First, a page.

To answer both questions at the same time, the digital images of Catholic parish registers are not indexed. We have the images in a digital format but they need to be indexed and then put into a database. In simple terms, what would make that happen is if a few members of staff - which I do not have - or an allocated number of staff could prioritise this project within the National Library.
I am quite creative and have come up with ideas in the past. However, the National Library is a growing deposit library and must deal with other collections. We have stalled in progressing the Catholic registers but they are ready to go. We just need to prime the pump in a modest way to get over the line.
We are completely agonistic on whether it is done through a commercial or philanthropic arrangement. Our absolute desire, having gone as far as the digital image, is to make them available for free. We will work with the Department and other parties to come up with a model that will work. In the past, the National Library went to tender for several of our large collections, namely the newspaper collection and the photographic archive consisting of 5 million photographs. We withdrew from tendering processes two years ago simply because of staff resources. One might win a contract, but as Ms Catríona Crowe and Mr. Chris Flynn know well, one has to fulfil the terms of the contract. One has to give the people involved in a project access to the materials to work with it and so forth. Such project management can be overwhelming for an organisation with the small number of staff we have.
Ms Catríona Crowe:
I share Ms Ross’s desire for the Catholic registers to be made available free to access. However, there are many other issues about these registers, not least their safety. The National Library collection is on microfilm made many years ago from the original volumes. We do not know the conditions or state of these original volumes. It must be borne in mind the Roman Catholic Church is a private organisation. This issue will have to be resolved at a very high level in terms of the regular church-State talks that take place. We urgently need to have a survey of Catholic parish registers across the country and their condition. Do they need to be preserved differently? I know in some dioceses they are well preserved but by no means in all. Some of them could be in outhouses and sheds.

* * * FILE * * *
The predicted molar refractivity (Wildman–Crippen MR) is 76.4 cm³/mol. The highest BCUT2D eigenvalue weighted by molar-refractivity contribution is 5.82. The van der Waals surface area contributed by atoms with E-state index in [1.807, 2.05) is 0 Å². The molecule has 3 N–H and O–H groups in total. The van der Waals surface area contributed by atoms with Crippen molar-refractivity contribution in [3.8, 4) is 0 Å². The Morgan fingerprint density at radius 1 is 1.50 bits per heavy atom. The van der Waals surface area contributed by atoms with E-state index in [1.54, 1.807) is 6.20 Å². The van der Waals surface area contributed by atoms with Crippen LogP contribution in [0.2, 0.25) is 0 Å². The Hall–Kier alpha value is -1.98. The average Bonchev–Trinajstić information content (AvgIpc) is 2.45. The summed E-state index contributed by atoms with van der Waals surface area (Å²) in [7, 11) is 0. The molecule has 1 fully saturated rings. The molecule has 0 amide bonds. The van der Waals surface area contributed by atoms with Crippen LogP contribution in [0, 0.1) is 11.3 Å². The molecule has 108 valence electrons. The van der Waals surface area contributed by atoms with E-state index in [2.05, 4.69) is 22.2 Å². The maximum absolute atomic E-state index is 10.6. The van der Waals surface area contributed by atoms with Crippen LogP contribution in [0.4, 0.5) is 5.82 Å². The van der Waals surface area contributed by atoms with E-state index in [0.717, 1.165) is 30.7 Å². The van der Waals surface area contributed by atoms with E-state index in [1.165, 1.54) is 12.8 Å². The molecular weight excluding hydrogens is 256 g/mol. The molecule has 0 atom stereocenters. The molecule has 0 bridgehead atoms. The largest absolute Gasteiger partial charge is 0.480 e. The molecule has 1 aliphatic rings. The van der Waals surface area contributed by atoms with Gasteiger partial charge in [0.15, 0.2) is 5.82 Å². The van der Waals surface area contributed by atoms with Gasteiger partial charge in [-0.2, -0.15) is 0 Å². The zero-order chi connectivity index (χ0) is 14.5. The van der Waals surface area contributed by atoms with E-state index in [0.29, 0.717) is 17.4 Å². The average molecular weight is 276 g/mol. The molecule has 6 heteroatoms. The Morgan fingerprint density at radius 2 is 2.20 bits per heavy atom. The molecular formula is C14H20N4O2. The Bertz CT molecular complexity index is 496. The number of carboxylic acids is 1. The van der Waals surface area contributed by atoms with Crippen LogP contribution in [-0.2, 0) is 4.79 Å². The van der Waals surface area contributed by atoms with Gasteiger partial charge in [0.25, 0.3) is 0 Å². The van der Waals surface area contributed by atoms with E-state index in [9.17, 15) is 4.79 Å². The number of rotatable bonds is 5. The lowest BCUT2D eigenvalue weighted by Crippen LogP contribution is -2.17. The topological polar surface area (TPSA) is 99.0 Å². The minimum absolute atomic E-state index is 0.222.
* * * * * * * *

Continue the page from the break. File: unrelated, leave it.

Ms Ross and I visited the Episcopal Conference in Maynooth where we found ourselves with five bishops and a cardinal. It was an interesting afternoon where we challenged them as to their responsibility for this major irreplaceable piece of our cultural heritage, pointing out it is a public good. They were very receptive with one exception. However, nothing has happened since. I know the wheels of God grind slow but a year and a half is a long time to wait for some kind of a response on this.
The Roman Catholic Church also has rights, as it sees it, when it comes to the microfilms in the National Library. It may be that it would not be amenable to the desire to have them digitised and put online, either for money or no money. In fact, the idea we might charge for them might be the red rag to the bull that might drive the whole project off the rails. There has been no agreement from the church, as yet, that this can happen.
There needs to be a commitment made by the church to the State as to what is to happen with the Catholic parish registers. They are far too important to be left in private hands, whether it is the Irish Family History Foundation or the dioceses, unless they can give a guarantee that they will be preserved. It must be remembered that the diocesan records the National Library has only go up to 1900. What about the later 20th century cohort of records? There are many complex problems with this matter which need to be resolved at a high level.
I mentioned the public good. I have no problem whatever with State agencies generating revenue. There is no guarantee that any revenue generated by the National Library or the National Archives can be kept by them. Instead, revenue might be swallowed up by the Central Fund and not be ring-fenced for projects in the National Archives. Some years ago, in partnership with the Royal Irish Academy, the National Archives published a study on the 1911 census which has made tidy profits for us but we have been told we cannot keep them. What is that all about?